2005 Salt Lake City Annual Meeting (October 16–19, 2005)

Paper No. 8
Presentation Time: 3:45 PM


DARBY, Brian J., Dept. of Geology and Geophysics, Louisiana State University, Baton Rouge, LA 70803, RITTS, Bradley D., Department of Geological Sciences, Indiana University, 1001 East 10th Street, Bloomington, IN 47405-1405, YUE, Yongjun, Department of Geological and Environmental Sciences, Stanford Univ, Stanford, CA 94305-2115 and MENG, Qingren, Institute of Geology and Geophysics, Chinese Academy of Sciences, P.O. Box 9825, Beijing, 100029, China, bdarby@geol.lsu.edu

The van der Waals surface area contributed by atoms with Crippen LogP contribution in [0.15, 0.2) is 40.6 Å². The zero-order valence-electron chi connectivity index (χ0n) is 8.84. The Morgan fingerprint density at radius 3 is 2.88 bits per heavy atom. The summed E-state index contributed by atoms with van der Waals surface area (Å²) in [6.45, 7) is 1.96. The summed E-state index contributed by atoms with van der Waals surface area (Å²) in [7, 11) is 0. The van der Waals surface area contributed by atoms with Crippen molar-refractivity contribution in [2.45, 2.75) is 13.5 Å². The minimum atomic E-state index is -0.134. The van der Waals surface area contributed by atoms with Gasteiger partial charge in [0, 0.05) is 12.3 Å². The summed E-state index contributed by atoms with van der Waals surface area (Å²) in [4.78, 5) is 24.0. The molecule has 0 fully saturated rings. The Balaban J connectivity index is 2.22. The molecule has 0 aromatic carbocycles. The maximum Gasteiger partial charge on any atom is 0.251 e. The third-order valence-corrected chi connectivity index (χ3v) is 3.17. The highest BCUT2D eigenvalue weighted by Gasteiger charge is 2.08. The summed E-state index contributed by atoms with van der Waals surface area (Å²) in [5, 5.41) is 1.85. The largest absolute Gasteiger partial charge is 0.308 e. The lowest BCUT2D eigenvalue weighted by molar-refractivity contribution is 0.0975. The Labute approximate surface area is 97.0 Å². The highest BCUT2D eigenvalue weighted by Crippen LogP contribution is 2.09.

The pre-mid-Miocene termination of Altyn Tagh fault (ATF) is a critical outstanding problem for understanding the mechanics of Cenozoic deformation resultant from the Indo-Asian collision and mechanisms of Tibetan Plateau formation. Recent fault slip-rate data for the central-eastern ATF suggest Oligocene- mid-Miocene extrusion. Structures beyond the widely-accepted NE end of the Altyn Tagh fault, near the town of Yumen, are needed in order to accommodate the large amount of Oligocene-Early Miocene slip on the ATF (at least 310 km near Yumen— beyond the frontal Qilian Shan thrust fault along the northern margin of the Qilian Shan); but structures with the necessary slip magnitudes and histories have not been identified. We report on a series of newly-recognized and documented E to ENE-striking faults within the Alxa block, NE of the Tibetan Plateau, that are visible on remotely-sensed images and confirmed by field studies. These structures are demonstrably left-lateral faults based on offset geology and kinematic indicators. Although total pre-Miocene left-lateral slip on these structures is unknown, it may be much greater than 150 km based upon the juxtaposition of numerous different Lower Cretaceous sedimentary basins and disparate basement units across the structures. Based on documented timing relationships for the southern left-lateral faults in the Alxa region, most of this slip occurred prior to the Miocene. Furthermore, the extremely low estimates of Miocene and younger slip documented in our study suggest that large-scale strike-slip faulting within the Alxa region was effectively restricted to the post-Cretaceous, pre-mid-Miocene. The left-lateral faults in the Alxa region may represent the pre-mid-Miocene continuation of the ATF system beyond the Tibetan Plateau. These Tertiary structures provide a mechanism to accommodate extrusion of crustal blocks beyond the Tibet and must be considered in the Cenozoic tectonic framework of Asia.